By Robert Romano
The four-page House Permanent Select Committee on Intelligence memorandum has been available since Feb. 2, detailing abuse by Obama era Justice Department and intelligence officials to illegally spy on the Trump campaign in 2016.
In Oct. 2016, the FBI used the unverified Democratic National Committee (DNC) and Clinton campaign paid for Christopher Steele-Fusion GPS dossier falsely alleging Trump campaign-Russia collusion to obtain a Foreign Intelligence Surveillance Act (FISA) court warrant against Trump campaign advisor Carter Page — and concealed that information from the court.
The American people can read it for themselves, but the nation is no closer to real reforms of the FISA system. To get there, full disclosure is needed. We need to see the underlying documents that support the very serious charges from the memo.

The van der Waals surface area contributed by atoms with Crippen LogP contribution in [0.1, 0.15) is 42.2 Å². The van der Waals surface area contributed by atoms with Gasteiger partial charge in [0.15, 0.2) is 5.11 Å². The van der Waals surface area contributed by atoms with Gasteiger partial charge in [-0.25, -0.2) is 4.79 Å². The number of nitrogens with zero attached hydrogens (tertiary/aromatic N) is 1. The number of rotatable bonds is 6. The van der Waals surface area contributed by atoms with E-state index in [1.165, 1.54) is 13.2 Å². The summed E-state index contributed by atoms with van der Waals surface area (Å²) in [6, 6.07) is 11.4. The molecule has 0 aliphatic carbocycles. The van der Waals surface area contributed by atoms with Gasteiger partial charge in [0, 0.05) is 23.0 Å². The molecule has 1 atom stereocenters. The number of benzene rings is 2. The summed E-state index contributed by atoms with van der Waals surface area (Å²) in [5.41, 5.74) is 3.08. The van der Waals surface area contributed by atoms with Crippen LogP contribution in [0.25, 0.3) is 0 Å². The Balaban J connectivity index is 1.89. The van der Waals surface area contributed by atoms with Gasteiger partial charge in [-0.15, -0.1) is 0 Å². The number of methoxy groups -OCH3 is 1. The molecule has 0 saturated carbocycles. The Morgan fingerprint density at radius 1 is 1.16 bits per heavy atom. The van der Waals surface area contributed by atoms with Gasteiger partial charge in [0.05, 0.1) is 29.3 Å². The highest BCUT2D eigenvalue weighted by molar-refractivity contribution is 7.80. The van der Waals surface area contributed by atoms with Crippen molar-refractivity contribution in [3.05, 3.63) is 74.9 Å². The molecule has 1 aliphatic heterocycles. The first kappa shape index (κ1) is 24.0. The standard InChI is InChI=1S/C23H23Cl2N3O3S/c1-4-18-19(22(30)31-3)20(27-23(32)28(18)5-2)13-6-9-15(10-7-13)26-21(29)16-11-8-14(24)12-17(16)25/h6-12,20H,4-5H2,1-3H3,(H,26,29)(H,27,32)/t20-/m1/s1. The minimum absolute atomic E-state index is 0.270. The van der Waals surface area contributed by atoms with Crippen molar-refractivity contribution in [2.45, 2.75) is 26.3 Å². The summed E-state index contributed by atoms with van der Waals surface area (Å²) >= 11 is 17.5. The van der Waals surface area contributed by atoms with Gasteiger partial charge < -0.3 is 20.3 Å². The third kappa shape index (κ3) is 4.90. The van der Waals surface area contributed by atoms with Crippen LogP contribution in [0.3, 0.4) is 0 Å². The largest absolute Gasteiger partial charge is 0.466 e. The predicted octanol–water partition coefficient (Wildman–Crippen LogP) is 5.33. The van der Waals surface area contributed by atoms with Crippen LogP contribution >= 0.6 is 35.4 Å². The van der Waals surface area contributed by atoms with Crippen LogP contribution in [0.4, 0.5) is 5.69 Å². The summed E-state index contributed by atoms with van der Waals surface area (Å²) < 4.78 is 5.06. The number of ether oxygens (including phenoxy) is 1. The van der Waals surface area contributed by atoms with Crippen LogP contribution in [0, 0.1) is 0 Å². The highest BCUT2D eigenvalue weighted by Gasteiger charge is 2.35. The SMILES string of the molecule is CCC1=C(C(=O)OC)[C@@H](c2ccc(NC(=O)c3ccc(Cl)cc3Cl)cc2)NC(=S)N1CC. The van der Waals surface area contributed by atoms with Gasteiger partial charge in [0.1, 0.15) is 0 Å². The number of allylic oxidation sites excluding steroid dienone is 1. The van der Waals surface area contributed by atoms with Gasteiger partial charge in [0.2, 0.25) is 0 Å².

The case for reform must be undeniable.
Underscoring the need for disclosure can be gleaned from the responses from normally civil liberties-minded groups to the memo.
The libertarian Cato Institute’s Patrick Eddington openly mocked the memo as “a purely partisan document,” and a “political ‘nothingburger,’” all the while acknowledging the need to address the real problems posed by the memo: “The specific legal requirements for an application for electronic surveillance do not mandate that explicitly political/campaign-related conflicts of interest or similar politically sensitive information be included in the application. Should it? Absolutely.”